Washington Closure Hanford needs to continue to pay close attention to preventing worker falls to make sure improvements are lasting, according to the Department of Energy.
The DOE contractor made improvements in its program to identify fall hazards and prevent falls after a worker fell 50 feet to the floor through an open hatch in a catwalk in a Hanford building in 2009. He survived after hitting a ladder halfway down.
DOE completed a review this summer, looking at the state of Washington Closure's protection program three years later and made 12 findings, according to a staff report of the Defense Nuclear Facilities Safety Board released this week.
DOE views the identified issues as precursors to potential problems, providing information showing what improvements can be made to prevent serious problems, according to DOE.
"The review also identified that Washington Closure Hanford LLC (WCH) needs to remain diligent in ensuring that corrective actions from previous events continue to be effective and are not diminished when immediate attention wanes," said a letter from DOE contracting officer Jewel Short to Carol Johnson, president of Washington Closure.
Washington Closure has taken immediate steps to correct issues identified in the review, including requesting plans for making corrections from its subcontractors, the letter said. It also has assigned more workers to oversight, reviewed and changed plans developed for specific work and provided training, the letter said.
The review was done after incidents at the first of the year, including work being done within a fall protection line to keep workers away from an area where there was more than a 6-foot-high drop.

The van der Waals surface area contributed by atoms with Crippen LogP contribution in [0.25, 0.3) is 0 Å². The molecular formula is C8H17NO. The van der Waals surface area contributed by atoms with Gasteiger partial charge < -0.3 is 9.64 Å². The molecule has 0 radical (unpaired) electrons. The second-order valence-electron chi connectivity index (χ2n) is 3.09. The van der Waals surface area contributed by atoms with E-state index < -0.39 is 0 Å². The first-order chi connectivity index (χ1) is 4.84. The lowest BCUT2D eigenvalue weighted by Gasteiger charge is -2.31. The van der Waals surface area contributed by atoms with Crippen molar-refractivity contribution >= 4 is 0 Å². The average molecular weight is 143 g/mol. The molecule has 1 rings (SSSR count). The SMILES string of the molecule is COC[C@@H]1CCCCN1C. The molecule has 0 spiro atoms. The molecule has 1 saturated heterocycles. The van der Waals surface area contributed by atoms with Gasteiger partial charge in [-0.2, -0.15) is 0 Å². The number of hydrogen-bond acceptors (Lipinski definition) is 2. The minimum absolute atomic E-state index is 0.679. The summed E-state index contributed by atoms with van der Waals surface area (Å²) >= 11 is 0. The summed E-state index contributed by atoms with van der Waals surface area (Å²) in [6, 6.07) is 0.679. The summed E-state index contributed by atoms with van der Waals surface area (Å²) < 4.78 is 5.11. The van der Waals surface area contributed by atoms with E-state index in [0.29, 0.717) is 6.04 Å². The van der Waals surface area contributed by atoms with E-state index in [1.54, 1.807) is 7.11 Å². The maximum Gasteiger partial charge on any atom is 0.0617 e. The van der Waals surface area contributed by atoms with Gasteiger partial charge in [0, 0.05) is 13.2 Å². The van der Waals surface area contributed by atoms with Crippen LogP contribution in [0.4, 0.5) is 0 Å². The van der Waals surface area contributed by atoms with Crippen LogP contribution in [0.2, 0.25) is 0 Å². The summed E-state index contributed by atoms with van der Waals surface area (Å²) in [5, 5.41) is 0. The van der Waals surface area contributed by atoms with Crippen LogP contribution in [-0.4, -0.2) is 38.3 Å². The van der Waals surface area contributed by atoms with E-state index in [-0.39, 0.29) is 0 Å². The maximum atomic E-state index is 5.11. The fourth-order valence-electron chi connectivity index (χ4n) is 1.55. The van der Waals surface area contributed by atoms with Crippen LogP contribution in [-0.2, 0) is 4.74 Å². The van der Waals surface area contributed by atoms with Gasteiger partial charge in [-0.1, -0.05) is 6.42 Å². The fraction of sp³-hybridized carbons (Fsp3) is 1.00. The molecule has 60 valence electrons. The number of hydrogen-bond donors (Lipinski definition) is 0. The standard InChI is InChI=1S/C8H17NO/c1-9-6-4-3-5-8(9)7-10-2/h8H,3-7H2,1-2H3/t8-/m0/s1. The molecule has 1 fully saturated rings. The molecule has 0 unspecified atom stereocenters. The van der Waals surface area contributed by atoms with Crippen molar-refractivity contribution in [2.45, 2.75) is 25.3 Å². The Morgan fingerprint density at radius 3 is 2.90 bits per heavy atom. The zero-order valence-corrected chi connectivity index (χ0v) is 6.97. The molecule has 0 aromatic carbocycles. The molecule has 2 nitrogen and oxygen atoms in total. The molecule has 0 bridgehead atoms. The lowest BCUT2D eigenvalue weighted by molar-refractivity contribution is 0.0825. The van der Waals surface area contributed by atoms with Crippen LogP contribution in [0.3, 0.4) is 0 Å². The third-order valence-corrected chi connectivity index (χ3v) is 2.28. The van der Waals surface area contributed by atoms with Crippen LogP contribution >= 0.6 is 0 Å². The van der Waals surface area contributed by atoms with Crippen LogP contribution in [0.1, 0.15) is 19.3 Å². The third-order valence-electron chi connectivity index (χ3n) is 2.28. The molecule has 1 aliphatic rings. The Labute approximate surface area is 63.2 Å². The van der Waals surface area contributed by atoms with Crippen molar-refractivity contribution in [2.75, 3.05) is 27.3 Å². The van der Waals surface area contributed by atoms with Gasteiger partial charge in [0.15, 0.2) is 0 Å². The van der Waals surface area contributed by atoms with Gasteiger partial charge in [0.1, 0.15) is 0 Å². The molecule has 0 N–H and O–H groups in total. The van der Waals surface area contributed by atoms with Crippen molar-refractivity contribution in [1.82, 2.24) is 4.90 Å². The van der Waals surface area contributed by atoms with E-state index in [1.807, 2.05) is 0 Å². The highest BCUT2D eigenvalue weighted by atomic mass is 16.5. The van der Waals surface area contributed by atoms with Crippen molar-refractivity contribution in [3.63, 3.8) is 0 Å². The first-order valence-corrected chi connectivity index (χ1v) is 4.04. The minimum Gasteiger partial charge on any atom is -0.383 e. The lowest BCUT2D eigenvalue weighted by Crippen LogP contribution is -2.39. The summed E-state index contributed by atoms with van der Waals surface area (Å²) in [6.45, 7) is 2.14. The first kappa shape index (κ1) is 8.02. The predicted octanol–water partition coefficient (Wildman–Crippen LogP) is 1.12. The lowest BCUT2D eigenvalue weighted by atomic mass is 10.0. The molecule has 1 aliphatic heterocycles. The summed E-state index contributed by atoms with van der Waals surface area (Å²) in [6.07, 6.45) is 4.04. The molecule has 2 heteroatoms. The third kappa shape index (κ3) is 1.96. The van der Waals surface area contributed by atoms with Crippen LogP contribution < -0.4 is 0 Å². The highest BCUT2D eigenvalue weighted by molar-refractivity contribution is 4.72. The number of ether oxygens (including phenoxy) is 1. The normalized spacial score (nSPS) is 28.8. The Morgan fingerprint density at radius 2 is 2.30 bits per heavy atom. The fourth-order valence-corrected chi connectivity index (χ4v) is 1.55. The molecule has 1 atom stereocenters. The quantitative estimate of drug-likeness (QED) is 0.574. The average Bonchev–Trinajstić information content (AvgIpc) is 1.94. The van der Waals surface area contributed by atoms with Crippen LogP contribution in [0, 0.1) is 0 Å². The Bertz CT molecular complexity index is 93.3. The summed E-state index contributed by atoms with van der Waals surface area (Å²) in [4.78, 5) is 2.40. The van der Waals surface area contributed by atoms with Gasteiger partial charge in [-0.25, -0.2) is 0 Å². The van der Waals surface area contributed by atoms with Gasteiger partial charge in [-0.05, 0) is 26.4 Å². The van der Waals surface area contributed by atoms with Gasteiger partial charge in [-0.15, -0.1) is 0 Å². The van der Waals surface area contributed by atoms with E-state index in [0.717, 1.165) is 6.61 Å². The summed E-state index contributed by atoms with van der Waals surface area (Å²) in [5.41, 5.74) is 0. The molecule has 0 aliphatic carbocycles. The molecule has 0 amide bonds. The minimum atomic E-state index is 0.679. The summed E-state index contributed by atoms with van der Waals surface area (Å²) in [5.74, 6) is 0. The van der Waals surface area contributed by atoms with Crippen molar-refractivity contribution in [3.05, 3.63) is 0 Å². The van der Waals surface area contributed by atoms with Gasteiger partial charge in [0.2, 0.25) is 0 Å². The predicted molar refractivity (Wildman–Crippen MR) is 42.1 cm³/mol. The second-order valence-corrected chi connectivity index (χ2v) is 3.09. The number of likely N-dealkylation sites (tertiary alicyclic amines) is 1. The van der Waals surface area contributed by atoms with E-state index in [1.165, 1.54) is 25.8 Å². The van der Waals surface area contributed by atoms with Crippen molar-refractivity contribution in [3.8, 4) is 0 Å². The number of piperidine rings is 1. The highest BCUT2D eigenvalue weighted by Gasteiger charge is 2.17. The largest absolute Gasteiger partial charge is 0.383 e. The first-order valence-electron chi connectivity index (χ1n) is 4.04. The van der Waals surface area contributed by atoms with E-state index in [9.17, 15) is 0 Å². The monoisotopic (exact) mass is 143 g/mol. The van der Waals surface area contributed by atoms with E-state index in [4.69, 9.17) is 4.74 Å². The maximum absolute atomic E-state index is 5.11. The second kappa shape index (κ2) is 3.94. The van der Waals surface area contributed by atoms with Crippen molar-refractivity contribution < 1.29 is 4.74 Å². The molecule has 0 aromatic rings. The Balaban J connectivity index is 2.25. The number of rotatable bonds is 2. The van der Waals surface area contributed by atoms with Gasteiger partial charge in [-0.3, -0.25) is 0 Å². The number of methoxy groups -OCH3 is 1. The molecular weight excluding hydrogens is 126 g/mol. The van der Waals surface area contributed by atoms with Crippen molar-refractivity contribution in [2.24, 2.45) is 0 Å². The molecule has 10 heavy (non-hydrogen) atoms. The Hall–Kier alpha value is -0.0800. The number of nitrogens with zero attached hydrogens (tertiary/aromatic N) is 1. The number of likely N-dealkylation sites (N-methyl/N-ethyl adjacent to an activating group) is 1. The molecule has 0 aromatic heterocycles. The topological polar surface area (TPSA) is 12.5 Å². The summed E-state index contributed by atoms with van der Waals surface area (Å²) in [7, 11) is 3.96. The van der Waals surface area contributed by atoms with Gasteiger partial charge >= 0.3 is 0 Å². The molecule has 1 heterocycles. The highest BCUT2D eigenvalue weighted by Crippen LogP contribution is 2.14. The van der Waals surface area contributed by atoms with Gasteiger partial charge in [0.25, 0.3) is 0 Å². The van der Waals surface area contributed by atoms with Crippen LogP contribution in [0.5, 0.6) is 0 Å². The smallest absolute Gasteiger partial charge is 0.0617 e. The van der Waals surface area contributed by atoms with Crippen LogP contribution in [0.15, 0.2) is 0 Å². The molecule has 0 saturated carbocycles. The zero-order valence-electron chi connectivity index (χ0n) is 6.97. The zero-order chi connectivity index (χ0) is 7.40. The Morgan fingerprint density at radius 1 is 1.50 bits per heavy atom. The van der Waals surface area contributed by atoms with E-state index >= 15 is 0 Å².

Several issues identified in the review related to work done by Washington Closure subcontractors, the report said.
Among the 17 findings was that a guard rail on the 309 Building had been significantly damaged during demolition activities and did not meet Occupational Safety and Health Administration fall protection requirements, according to the DOE report.
In another incident, trap doors in the basement of the 309 Building had been left in the up position to act as a barricade to prevent workers from falling, but they were not properly secured, the report said. Washington Closure made corrections within 24 hours, the report said.
In a third finding, Washington Closure workers found eye bolts in fall protection life line systems that appeared to be counterfeit. The life lines, which were installed over the 337 Building high bay, were taken out of use, but no action was taken to determine why the potential problem had not been spotted before the bolts were installed and used.
However, none of the issues identified in the report resulted in a worker fall.
"We remain diligent in our commitment to safety excellence and protection of our workers," said Washington Closure spokesman Mark McKenna.
Hanford also recently adopted uniform fall protection standards and procedures to be used by most contractors, incorporating the best of each contractor's fall prevention procedures.
-- Annette Cary: 582-1533; email@example.com